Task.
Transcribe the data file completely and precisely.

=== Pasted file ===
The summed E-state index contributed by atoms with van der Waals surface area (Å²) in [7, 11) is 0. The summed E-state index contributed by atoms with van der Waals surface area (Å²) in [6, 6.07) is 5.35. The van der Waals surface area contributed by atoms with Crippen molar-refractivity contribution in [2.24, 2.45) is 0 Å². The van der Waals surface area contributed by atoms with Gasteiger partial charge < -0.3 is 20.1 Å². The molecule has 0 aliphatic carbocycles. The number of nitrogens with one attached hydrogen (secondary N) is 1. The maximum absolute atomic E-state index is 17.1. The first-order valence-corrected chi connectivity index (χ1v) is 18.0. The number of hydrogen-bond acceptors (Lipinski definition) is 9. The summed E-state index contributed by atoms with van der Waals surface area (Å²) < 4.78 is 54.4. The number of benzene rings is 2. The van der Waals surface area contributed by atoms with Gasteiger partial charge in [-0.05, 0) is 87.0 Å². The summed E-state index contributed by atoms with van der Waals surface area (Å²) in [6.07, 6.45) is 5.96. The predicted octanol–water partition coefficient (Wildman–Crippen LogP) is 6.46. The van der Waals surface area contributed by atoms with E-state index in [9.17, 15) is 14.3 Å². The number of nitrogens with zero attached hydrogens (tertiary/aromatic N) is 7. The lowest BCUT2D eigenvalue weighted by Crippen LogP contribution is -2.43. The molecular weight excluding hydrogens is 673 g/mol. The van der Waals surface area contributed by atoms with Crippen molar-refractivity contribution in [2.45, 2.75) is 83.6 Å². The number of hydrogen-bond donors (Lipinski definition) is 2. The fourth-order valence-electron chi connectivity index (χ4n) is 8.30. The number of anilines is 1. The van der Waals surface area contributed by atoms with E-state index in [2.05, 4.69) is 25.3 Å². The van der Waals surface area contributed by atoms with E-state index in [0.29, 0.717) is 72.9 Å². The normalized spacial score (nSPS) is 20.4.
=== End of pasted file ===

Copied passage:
The summed E-state index contributed by atoms with van der Waals surface area (Å²) in [7, 11) is 0. The summed E-state index contributed by atoms with van der Waals surface area (Å²) in [6, 6.07) is 5.35. The van der Waals surface area contributed by atoms with Crippen molar-refractivity contribution in [2.24, 2.45) is 0 Å². The van der Waals surface area contributed by atoms with Gasteiger partial charge < -0.3 is 20.1 Å². The molecule has 0 aliphatic carbocycles. The number of nitrogens with one attached hydrogen (secondary N) is 1. The maximum absolute atomic E-state index is 17.1. The first-order valence-corrected chi connectivity index (χ1v) is 18.0. The number of hydrogen-bond acceptors (Lipinski definition) is 9. The summed E-state index contributed by atoms with van der Waals surface area (Å²) < 4.78 is 54.4. The number of benzene rings is 2. The van der Waals surface area contributed by atoms with Gasteiger partial charge in [-0.05, 0) is 87.0 Å². The summed E-state index contributed by atoms with van der Waals surface area (Å²) in [6.07, 6.45) is 5.96. The predicted octanol–water partition coefficient (Wildman–Crippen LogP) is 6.46. The van der Waals surface area contributed by atoms with E-state index in [9.17, 15) is 14.3 Å². The number of nitrogens with zero attached hydrogens (tertiary/aromatic N) is 7. The lowest BCUT2D eigenvalue weighted by Crippen LogP contribution is -2.43. The molecular weight excluding hydrogens is 673 g/mol. The van der Waals surface area contributed by atoms with Crippen molar-refractivity contribution in [2.45, 2.75) is 83.6 Å². The number of hydrogen-bond donors (Lipinski definition) is 2. The fourth-order valence-electron chi connectivity index (χ4n) is 8.30. The number of anilines is 1. The van der Waals surface area contributed by atoms with E-state index in [2.05, 4.69) is 25.3 Å². The van der Waals surface area contributed by atoms with E-state index in [0.29, 0.717) is 72.9 Å². The normalized spacial score (nSPS) is 20.4.